1. Make sure you set a nice level of padding.. 2 or 3 pixels is good, this is the space around the mapping
that will be rendered, and stops any texture seems

2. Make sure, you have USE EXISTING CHANNEL ticker, otherwise it will attempt to remap your car, and this is usually a bad thing.... (and messy)

3. Click on the add button and select complete map

4. Choose your map size 1024 is usually sufficient, but 2048 is a good base for a larger master texture (takes longer though)
again, go to the render menu, the select "render to texture" this option is below the advanced lighting option you selected in the previous step.

5. Hit render and wait....
The Rendered texture will look like this.
As you can see the subtle details are emphasied by the hightlights and shadows
Now that' you've got your base layer with all the pre-lighting done, you can then texture your car to your hearts content.
Vertex Channel pre-lighting
Racer has had vetex color support for a long time, it's just rarely implmented in tracks, and almost never used on cars. So here's a rough how to on getting the same "baked" effect that can be gather from a texture, but without the memory overhead of running a large texture.

To the left is a viewport grab of the car, with just a standard white material applied (no textures etc.).
.... and here we have the exact same car, with the same material, except the  baking information has been stored in the vertex color channel.

The result isnt much different from the the baked output above (apart from maybe being a little lighter)

1. Lower memory overhead since there's less need for large textures
2. No UVWmapping required, and on race cars only the texured bits need be mapped
3. Sell static than textured shading, and Can be effected by ingame lighting (engine dependant, of course)
4. Quicker.... to an extent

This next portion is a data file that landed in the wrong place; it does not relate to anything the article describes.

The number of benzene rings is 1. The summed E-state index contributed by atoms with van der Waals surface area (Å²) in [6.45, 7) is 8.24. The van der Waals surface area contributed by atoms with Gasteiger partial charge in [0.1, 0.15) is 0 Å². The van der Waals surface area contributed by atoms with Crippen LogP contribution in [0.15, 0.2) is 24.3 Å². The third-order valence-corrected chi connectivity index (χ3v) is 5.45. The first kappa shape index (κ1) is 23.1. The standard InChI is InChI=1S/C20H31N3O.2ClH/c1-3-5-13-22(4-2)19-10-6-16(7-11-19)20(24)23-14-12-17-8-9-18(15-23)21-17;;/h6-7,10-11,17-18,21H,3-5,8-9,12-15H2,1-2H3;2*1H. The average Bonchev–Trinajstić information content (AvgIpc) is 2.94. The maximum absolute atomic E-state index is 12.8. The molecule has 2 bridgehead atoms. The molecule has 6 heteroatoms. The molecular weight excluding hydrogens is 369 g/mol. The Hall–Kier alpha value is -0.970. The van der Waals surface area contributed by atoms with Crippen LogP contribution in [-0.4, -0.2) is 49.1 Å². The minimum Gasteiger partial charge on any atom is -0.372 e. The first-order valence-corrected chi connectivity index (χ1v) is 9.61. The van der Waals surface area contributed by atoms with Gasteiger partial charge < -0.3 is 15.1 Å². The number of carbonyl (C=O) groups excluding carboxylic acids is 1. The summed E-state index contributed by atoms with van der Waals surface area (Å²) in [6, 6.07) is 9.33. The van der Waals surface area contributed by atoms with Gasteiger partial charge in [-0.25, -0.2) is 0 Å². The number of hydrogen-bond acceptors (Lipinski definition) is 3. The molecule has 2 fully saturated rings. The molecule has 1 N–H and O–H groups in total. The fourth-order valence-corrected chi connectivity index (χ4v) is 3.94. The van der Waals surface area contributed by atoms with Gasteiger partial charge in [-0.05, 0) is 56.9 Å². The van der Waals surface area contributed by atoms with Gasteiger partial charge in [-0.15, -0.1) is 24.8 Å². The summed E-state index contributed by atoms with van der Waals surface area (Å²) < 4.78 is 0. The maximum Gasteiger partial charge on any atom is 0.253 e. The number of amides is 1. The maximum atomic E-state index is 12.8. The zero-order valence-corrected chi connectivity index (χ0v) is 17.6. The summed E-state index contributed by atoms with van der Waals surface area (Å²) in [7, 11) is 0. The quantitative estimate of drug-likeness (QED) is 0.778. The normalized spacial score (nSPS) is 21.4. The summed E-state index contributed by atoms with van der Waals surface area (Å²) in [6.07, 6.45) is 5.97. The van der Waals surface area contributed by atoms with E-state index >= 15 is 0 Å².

1. Is vertex based, so for a really nice bake you really do need the verts (i read more detail=more polys)
2. Can lake some of the more subtle detail that a texture would give.
3. Needs support from the graphics engine.
4. Not as forgiving as UVWmapping to geometry changes.
First things first,
1. Most importantly the car/part that is going to be baked needs a standard material applied (with a pure white diffuse) remember any color int he diffuse will effect the "bake" and you'll end up with weirdly shaded, and/or colored bits
2. Its a good idea to double check that the right vertex channel will be shown, so right click and select Object Properties
-ensure the vertex channel display box is shown, or you won't see any results on screen
-since we are applying the baking to the vertex color channel, make sure that its selected in the drop down box.
Next thing to is to make the vertex color information visible, so we will go to the display options menu, and tick the vertex colors box in the Display properties rollout.
Assuming no vertex colors have been applied your model will go bright white (since it's showing the raw color of the vehicle and ignoring the default lighting)

It is possible your car could go weird and look fragmented with crazy tri's etc, that'll be down to having a previous vertex color applied and changes in the mesh, or polys being split etc.
Next bit is very similar to the previous section on baking using render to texture.
You'll need to put a light in the seen, as previously, though the extra omin for directional light isnt really necessary,

Model setup before pre-lighting

In the example you can see i've hidden the optional bonnet lip, and other mod parts for the car, however i've left the spoiler purely to show the self-shadowing that is obtained using vertex shading.